Memphis: Meets Expectations
25. Tony Wroten
I’m not a big fan of Wroten, but I think he could carve out a niche for himself as a 3rd guard in the league. Perry Jones might have made more sense, but it’s not a bad pick.
Atlanta: Meets Expectations
23. John Jenkins
43. Mike Scott
Jenkins is an excellent outside shooter who should be a decent role player. Scott was probably not the best player available.
Lakers: Meets Expectations
55. Darius Johnson-Odom
60. Robert Sacre
Yay! A Canadian!
And at least the Lakers have an Odom, again. Maybe one of the Kardashians can marry him.
Chicago: Meets Expectations
29. Marquis Teague
Teague struggled to find his role at Kentucky, but helped then in their title run with a couple of big games. With Rose out for much of next season, they desperately need a PG to fill in and keep them in the playoff hunt. It’s a hell of a lot to ask a 29th pick, though. He’ll certainly get a better chance to succeed than most 29th picks.
Utah: Meets Expectations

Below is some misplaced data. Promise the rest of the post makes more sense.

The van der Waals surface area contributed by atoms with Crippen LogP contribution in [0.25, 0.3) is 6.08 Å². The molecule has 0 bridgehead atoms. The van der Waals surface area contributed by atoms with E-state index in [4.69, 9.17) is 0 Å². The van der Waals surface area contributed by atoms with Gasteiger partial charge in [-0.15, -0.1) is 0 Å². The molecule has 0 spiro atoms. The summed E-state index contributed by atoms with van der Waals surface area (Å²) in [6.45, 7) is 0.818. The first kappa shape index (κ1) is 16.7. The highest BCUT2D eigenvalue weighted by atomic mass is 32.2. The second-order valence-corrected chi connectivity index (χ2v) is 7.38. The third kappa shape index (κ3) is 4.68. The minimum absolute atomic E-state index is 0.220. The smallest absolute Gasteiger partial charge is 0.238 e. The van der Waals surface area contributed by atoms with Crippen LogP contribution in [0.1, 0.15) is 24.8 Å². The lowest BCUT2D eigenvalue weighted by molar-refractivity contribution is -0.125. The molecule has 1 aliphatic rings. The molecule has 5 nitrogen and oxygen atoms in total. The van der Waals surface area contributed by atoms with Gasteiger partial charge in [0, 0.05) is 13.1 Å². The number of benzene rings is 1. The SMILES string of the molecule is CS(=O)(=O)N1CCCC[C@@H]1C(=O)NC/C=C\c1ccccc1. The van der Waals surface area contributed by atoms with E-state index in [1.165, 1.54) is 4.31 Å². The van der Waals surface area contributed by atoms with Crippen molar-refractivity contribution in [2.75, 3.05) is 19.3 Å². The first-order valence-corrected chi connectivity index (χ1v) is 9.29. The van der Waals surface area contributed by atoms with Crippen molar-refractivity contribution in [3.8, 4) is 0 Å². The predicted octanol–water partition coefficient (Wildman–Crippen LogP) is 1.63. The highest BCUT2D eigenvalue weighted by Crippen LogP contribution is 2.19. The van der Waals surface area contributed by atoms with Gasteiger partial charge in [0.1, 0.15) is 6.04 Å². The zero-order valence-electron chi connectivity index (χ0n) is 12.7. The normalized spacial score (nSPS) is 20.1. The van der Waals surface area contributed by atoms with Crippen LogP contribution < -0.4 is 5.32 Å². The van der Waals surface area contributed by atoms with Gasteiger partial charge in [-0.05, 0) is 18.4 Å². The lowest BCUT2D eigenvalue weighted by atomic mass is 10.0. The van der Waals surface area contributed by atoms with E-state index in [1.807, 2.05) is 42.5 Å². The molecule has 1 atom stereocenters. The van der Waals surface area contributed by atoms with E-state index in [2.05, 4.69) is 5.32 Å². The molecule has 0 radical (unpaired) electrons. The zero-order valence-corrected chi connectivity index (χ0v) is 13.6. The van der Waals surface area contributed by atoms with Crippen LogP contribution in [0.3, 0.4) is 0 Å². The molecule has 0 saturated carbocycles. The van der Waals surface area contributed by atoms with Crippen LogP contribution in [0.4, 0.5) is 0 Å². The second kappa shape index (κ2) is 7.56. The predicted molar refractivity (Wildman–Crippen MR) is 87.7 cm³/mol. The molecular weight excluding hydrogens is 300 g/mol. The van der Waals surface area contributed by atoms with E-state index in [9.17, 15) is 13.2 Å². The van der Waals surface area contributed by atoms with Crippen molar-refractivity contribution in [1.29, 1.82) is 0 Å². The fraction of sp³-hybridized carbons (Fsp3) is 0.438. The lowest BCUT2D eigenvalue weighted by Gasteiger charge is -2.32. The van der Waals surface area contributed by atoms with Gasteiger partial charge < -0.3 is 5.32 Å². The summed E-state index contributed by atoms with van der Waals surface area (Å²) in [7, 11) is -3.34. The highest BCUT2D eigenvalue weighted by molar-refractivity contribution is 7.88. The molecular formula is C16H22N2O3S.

47. Kevin Murphy
With only one late-ish second round pick, Utah picked a guy who has a chance to stick around. You can’t ask for more than that.
Minnesota: Meets Expectations
58. Robbie Hummel
He’s the third last pick and his name is Robbie. What more do you want me to say?
New Orleans: Approaching Expectations
1. Anthony Davis
10. Austin Rivers
46. Darius Miller
Yes, they draftEd Davis, but that was a no brainer and you knew that was coming. The Rivers selection, though, doesn’t make sense to be. And not just because I’m not a fan of his game. Unless he’s insurance in case Eric Gordon leaves, Rivers isn’t a PG, so playing them together doesn’t seem viable to me.
To me, the obvious pick would have been Kendall Marshall, a pass first PG who would have been a perfect guy to play with Davis and Gordon and run their offense. And with Davis behind him, his defense would not be as much of a problem.